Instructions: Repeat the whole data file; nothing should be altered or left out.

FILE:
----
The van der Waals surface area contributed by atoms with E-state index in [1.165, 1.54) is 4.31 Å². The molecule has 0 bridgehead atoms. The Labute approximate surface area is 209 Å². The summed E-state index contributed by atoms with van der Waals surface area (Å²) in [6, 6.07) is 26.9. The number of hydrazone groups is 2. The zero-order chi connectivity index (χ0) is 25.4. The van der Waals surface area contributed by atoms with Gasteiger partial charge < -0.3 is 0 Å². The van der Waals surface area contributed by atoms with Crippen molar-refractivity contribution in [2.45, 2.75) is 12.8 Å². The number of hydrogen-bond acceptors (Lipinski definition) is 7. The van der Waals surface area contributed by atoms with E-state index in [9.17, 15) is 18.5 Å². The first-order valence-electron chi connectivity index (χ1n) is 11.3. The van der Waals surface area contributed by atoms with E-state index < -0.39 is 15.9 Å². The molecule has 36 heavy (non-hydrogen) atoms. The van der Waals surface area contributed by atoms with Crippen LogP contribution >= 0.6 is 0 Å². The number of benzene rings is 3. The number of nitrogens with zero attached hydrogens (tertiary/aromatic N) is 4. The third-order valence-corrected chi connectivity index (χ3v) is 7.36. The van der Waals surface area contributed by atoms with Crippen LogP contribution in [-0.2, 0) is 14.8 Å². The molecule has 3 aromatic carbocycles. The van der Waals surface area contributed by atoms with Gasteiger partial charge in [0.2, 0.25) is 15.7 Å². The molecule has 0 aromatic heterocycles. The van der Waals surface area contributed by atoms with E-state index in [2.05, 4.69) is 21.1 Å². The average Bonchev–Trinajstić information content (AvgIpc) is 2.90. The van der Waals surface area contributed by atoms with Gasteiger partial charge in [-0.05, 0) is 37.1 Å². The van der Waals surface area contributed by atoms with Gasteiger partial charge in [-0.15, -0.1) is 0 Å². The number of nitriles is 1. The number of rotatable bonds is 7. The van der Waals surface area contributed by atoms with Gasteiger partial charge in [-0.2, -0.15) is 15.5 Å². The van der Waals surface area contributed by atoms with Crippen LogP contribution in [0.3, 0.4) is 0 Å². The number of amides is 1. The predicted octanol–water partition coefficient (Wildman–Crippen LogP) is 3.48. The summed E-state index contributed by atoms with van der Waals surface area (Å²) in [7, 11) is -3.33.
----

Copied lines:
The van der Waals surface area contributed by atoms with E-state index in [1.165, 1.54) is 4.31 Å². The molecule has 0 bridgehead atoms. The Labute approximate surface area is 209 Å². The summed E-state index contributed by atoms with van der Waals surface area (Å²) in [6, 6.07) is 26.9. The number of hydrazone groups is 2. The zero-order chi connectivity index (χ0) is 25.4. The van der Waals surface area contributed by atoms with Gasteiger partial charge < -0.3 is 0 Å². The van der Waals surface area contributed by atoms with Crippen molar-refractivity contribution in [2.45, 2.75) is 12.8 Å². The number of hydrogen-bond acceptors (Lipinski definition) is 7. The van der Waals surface area contributed by atoms with E-state index in [9.17, 15) is 18.5 Å². The first-order valence-electron chi connectivity index (χ1n) is 11.3. The van der Waals surface area contributed by atoms with E-state index < -0.39 is 15.9 Å². The molecule has 36 heavy (non-hydrogen) atoms. The van der Waals surface area contributed by atoms with Crippen LogP contribution >= 0.6 is 0 Å². The number of benzene rings is 3. The number of nitrogens with zero attached hydrogens (tertiary/aromatic N) is 4. The third-order valence-corrected chi connectivity index (χ3v) is 7.36. The van der Waals surface area contributed by atoms with Crippen LogP contribution in [-0.2, 0) is 14.8 Å². The molecule has 3 aromatic carbocycles. The van der Waals surface area contributed by atoms with Gasteiger partial charge in [0.2, 0.25) is 15.7 Å². The molecule has 0 aromatic heterocycles. The van der Waals surface area contributed by atoms with E-state index in [2.05, 4.69) is 21.1 Å². The average Bonchev–Trinajstić information content (AvgIpc) is 2.90. The van der Waals surface area contributed by atoms with Gasteiger partial charge in [-0.05, 0) is 37.1 Å². The van der Waals surface area contributed by atoms with Gasteiger partial charge in [-0.15, -0.1) is 0 Å². The number of nitriles is 1. The number of rotatable bonds is 7. The van der Waals surface area contributed by atoms with Gasteiger partial charge in [-0.2, -0.15) is 15.5 Å². The van der Waals surface area contributed by atoms with Crippen LogP contribution in [0.3, 0.4) is 0 Å². The number of amides is 1. The predicted octanol–water partition coefficient (Wildman–Crippen LogP) is 3.48. The summed E-state index contributed by atoms with van der Waals surface area (Å²) in [7, 11) is -3.33.